1/(n − 1))−(n−1) > e−1 and that limn→∞ PS (1, 1/n) = e−1 . We can try to apply this result to a
collision access system as follows. Let N (k) denote the number of stations with packets to transmit
at the beginning of slot k, and suppose that each such station transmits its packet in the slot with
probability 1/N (k). Then if N (k) is not zero, the conditional probability of a successful transmission
in the slot given N (k) is greater than e−1 . Thus the delay in the system is no larger than that for
a discrete time M/M/1 bulk-arrival system in which the service times are geometrically distributed
with parameter e−1 . (The two processes can be constructed on the same probability space so that
the M/M/1 bulk system always has at least as many packets in it as the ALOHA system.) The
mean delay will thus be finite if λ < e−1 and the variance of the number of arrivals in each slot is
finite. Unfortunately, this retransmission procedure is far from being practical because it requires
that all the stations be aware of the number of stations with packets.


Decentralized Control

The stations can implement a practical variation of the centralized control scheme by estimating the
number of stations with packets. Suppose, for example, that immediately after slot k the stations

  1
      “Stochastically greater than or equal to” refers to the notion of stochastic comparison, discussed in Section3.5.


                                                           85
learn the value of Z(k), where
                       
                        0 if the slot was idle
                Z(k) =    1 if there was a successful transmission in the slot
                          e if there was a collision in the slot.
                       

The actual number of packets in the system evolves according to the equation

                                N (k + 1) = N (k) − I{Z(k)=1} + A(k),                              (4.1)

where A(k) is the number of packets to arrive during slot k. By definition the term I{Z(k)=1} is
one if Z(k) = 1 and zero otherwise, and the stations learn the value of the term because they
observe Z(k). On the other hand A(k) is independent of N (k) and all the feedback up to and
                                                                              ˆ
including Z(k). Thus, a reasonable way for the stations to update an estimate N (k) of N (k) is by
the following update equations:
                           ˆ            ˆ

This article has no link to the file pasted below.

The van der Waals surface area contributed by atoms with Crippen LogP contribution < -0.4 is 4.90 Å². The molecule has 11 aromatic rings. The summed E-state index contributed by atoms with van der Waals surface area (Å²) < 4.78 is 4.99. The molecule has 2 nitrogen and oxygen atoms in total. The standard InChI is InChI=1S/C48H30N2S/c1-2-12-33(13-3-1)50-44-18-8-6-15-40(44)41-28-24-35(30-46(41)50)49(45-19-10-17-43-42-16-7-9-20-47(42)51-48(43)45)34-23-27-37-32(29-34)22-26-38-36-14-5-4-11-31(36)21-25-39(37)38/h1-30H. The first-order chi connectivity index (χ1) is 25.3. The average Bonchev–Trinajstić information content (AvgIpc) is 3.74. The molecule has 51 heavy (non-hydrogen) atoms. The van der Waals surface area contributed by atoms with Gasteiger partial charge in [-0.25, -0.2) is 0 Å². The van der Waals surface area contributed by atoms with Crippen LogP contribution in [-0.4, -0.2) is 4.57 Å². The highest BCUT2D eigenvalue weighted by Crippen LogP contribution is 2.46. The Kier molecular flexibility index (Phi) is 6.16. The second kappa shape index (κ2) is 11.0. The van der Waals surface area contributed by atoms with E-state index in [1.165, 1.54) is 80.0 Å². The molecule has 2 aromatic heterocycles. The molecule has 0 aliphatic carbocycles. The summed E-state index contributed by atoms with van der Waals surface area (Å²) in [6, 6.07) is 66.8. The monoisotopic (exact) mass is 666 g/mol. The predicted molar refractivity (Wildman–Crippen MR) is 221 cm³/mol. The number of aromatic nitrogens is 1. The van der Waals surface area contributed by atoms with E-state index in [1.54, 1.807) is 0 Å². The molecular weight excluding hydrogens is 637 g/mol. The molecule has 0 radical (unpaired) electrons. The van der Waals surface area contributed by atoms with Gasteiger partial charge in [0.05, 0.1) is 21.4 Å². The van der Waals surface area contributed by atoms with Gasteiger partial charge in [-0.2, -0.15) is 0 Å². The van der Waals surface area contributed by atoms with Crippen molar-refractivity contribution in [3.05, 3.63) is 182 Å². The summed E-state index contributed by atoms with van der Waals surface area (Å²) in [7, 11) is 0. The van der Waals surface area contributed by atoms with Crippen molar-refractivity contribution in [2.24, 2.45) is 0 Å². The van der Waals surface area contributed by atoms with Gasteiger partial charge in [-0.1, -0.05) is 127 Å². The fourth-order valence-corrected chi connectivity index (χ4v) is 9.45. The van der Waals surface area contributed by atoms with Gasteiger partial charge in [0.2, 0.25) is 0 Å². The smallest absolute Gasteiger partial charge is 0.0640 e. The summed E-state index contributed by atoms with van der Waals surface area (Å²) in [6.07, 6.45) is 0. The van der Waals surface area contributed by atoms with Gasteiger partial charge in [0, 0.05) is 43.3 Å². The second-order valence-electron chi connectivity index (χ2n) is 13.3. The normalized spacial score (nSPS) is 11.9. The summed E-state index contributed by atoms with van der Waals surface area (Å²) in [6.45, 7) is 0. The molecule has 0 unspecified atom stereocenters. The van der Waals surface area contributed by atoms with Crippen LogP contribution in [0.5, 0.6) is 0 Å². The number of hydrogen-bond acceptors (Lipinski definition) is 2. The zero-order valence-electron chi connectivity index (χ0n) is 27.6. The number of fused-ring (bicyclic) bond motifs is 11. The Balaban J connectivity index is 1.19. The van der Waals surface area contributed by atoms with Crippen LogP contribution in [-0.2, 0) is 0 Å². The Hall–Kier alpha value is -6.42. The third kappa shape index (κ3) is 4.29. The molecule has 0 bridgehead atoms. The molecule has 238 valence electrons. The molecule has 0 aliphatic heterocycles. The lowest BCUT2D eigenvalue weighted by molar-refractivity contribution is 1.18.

N (k + 1) = (N (k) − I{Z(k)=1} + c(Z(k)))+ + λ,                         (4.2)

where c = (c(0), c(1), c(e)) is to be chosen so that the estimator error D(k) defined by D(k) =
 ˆ
N (k) − N (k) will tend to remain small for all k. Combining the equations for N (k + 1) and
N                        ˆ
 ˆ (k+1), we see that if N (k) > 1−min{c(0), c(1), c(e)}, then D(k+1) = D(k)−(A(k)−λ)+c(Z(k)).
Suppose that all stations with a packet to transmit at the beginning of slot k transmit in the slot
                             ˆ
with probability min(1, 1/N (k)). The drift of (D(k)) during slot k is given by
                                  ˆ
        E[D(k + 1) − D(k)|N (k), N (k)] =
                               ˆ                            ˆ                            ˆ
           c(0)P [Z = 0|N (k), N (k)] + c(1)P [Z = 1|N (k), N (k)] + c(e)P [Z = e|N (k), N (k)].

It is not hard to show that if either N (k) or D(k) are sufficiently large then
                                       ˆ
                       P [Z = 0|N (k), N (k)] ≈ exp(−G(k)),
                                       ˆ
                       P [Z = 1|N (k), N (k)] ≈ G(k) exp(−G(k)),
                                       ˆ
                       P [Z = e|N (k), N (k)] ≈ 1 − (1 + G(k)) exp(−G(k)).

where
                                               N (k)        ˆ
                                                         if N (k) = 0
                                     G(k) =    Nˆ(k)
                                                0           ˆ
                                                         if N (k) = 0.
Therefore, the drift of D satisfies
                                                      ˆ
                             E[D(k + 1) − D(k)|N (k), N (k)] ≈ d(G(k)),

where
                d(G) = c(0) exp(−G) + c(1)G exp(−G) + c(e)(1 − (1 + G) exp(−G)).
We would like the sign of the drift of D(k) to be opposite the sign of D(k), in order that the error
                                                         ˆ
drift towards zero. Now D(k) is positive if and only if N (k) is too large (i.e. larger than N (k)),
which means that G(k) is less than one. Hence we want to choose the constants (c(0), c(1), c(e))
so that d(G) < 0 when G < 1. Similarly we want d(G) > 0 when G > 1. By continuity this forces
d(1) = 1. Since we have only one equation (and two other conditions) for the three constants there

                                                    86
                                    20

                                    18

                                    16

                                    14

                                    12
                    Estimate of n
                                    10

                                    8

                                    6

                                    4